Brazil's Electoral Court (TSE, as it is known in Brazil) has been monitoring electoral disinformation since 2017, when the concept of “fake news” gained traction in the United States election. Still, there was no amount of foresight that could have prepared the court for the role social media played in the 2018 general elections that eventually put far-right candidate Jair Bolsonaro in the presidency.
Electoral authorities were alarmed by a flood of disinformation on WhatsApp, present on 99 percent of Brazilian mobile phones, as well as on Facebook. There was also the use of WhatsApp mass messaging tools by Bolsonaro's campaign, spreading false news against his contestant, Workers’ Party's Fernando Haddad. The practice has now been ruled illegal by the Electoral Justice.
Today, informed by the experience of 2018 as well as lessons from other countries, the Electoral Supreme Court has brought platforms closer to fight electoral disinformation and counter-attacks on democratic institutions, in an attempt to limit the role social media will play in the 2022 General Elections.
Despite the enthusiasm, the agreements which have established cooperation between the TSE and platforms are non-binding and somewhat opaque, leaving plenty of open questions about the actions undertaken by platforms to secure a safe information environment just weeks away from the first round of elections.
Researchers at the National Science and Technology Institute in Digital Democracy (INCT.DD), tied to the Federal University of Bahia (UFBA), who are monitoring whether the commitments made by platforms are being met, have identified plenty of flaws, particularly in relation to fact-checking content, speed of processing reports, and transparency in fighting disinformation.
In 2019, under the president of the court Justice Rosa Weber, the Electoral Supreme Court launched the “Program to Fight Disinformation,” an experiment with controls directed toward the 2020 municipal elections. In August 2021, the program was made permanent under the then-TSE president Justice Luís Roberto Barroso.
Three of the TSE Justices are also Supreme Court Justices, including the current president, Justice Alexandre de Moraes. Both institutions have come under attack by pro-Bolsonaro and anti-democratic groups, who falsely believe the courts are engaged in a crusade against Bolsonaro. The attacks target Justice Moraes more than any other, as he is the rapporteur for many lawsuits that concern Bolsonaro or close allies.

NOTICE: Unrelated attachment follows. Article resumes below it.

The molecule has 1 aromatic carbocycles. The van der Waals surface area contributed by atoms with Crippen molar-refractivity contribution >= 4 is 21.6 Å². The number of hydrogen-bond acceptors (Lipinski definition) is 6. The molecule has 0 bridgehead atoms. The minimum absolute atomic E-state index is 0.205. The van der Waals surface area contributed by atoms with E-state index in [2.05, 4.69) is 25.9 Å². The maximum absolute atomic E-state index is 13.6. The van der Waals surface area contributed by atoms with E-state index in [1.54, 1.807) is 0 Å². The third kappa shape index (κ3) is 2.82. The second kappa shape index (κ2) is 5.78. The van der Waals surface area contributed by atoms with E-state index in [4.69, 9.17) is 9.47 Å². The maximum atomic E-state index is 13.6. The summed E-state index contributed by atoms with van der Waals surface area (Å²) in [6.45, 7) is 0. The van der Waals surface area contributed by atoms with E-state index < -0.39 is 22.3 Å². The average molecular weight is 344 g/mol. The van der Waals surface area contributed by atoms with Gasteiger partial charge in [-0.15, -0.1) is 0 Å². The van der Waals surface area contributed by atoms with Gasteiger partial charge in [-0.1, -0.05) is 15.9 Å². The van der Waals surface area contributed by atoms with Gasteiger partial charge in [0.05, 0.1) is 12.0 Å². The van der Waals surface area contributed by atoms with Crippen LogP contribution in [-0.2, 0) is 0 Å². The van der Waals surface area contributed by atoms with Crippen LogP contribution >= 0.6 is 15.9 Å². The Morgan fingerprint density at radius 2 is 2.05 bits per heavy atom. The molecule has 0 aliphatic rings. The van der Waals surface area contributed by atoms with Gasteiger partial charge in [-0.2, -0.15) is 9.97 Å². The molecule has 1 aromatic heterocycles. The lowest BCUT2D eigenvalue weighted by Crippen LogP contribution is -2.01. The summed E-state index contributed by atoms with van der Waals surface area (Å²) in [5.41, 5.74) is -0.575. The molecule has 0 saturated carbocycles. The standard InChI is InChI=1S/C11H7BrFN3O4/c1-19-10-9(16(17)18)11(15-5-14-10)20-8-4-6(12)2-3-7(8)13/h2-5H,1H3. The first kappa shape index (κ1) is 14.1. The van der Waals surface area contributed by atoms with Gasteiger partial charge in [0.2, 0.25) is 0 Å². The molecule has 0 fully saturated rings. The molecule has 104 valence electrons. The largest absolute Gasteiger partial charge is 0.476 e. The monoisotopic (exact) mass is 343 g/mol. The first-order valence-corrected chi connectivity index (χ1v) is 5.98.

In February 2022, eight platforms signed agreements with the TSE committing to fight disinformation in the electoral process: Twitter, TikTok, Facebook, WhatsApp, Google, Instagram, YouTube, and Kwai. Since then, other companies, such as LinkedIn and Spotify, have joined the agreement, including an unusual one: Telegram.
In just a few months, Telegram went from Supreme Court foe to ally. In January, TSE president Justice Barroso had said that if Telegram did not cooperate with the court in appointing a legal representative in the country among other requirements, Congress should ban its operation in the country. In March, Supreme Court Justice Alexandre de Moraes ruled to block Telegram’s operation in Brazil as long as the firm did not comply with this and other court decisions. The decision was taken in the context of the case of Allan dos Santos, a pro-Bolsonaro blogger involved in anti-democratic activities. Moraes’s decision was the final display of a dissatisfaction that had built over the course of months. However, the block did not go into effect, because Telegram finally acted.
The agreements between the social media companies and the TSE are based on memorandums of understanding, which list the actions and measures to be taken jointly by the court and each platform. For Telegram, for example, the agreement entails: granting the TSE channel on the platform a verified check, access to the Telegram API, creation of an exclusive channel for TSE to report violating content, labeling disinformation, and participating in routine meetings with the TSE.
Overall, the agreements bind the platforms — regardless of nature and infrastructure — to commit to prioritizing official information as a means to mitigate the harmful impact of fake news on the Brazilian electoral process.
WhatsApp, still under the spotlight due to its role in the 2018 election, has vowed to implement or help implement a series of measures to spread “trustworthy and quality information about the electoral process, such as access to the API and the development of a sticker pack about elections to be used in the app,” according to a notice posted by the TSE.
Even so, WhatsApp has created turmoil due to its decision to withhold the launch of the Communities feature, which enables larger groups and broadcast messages, until after elections. The decision has enraged Bolsonaro, who thought WhatsApp was following orders from the TSE — which is not the case. But, aside from Bolsonaro's own interests, WhatsApp's position has also prompted concern among authorities, who understand it would be safer to release the feature only in 2023, fearing civil unrest between the second round of elections and the inauguration. Additionally, the Public Prosecution Service in Brazil views the launch of larger groups as a regression in the company's efforts to fight misinformation.
All the agreements are non-binding, however, which means there will be no enforcement in the case a platform does not meet the actions listed in the MoU. On top of that, the ongoing development of the agreements between the court and platforms are barely transparent, which means that society, at large, receives little information on how the cooperation is going.
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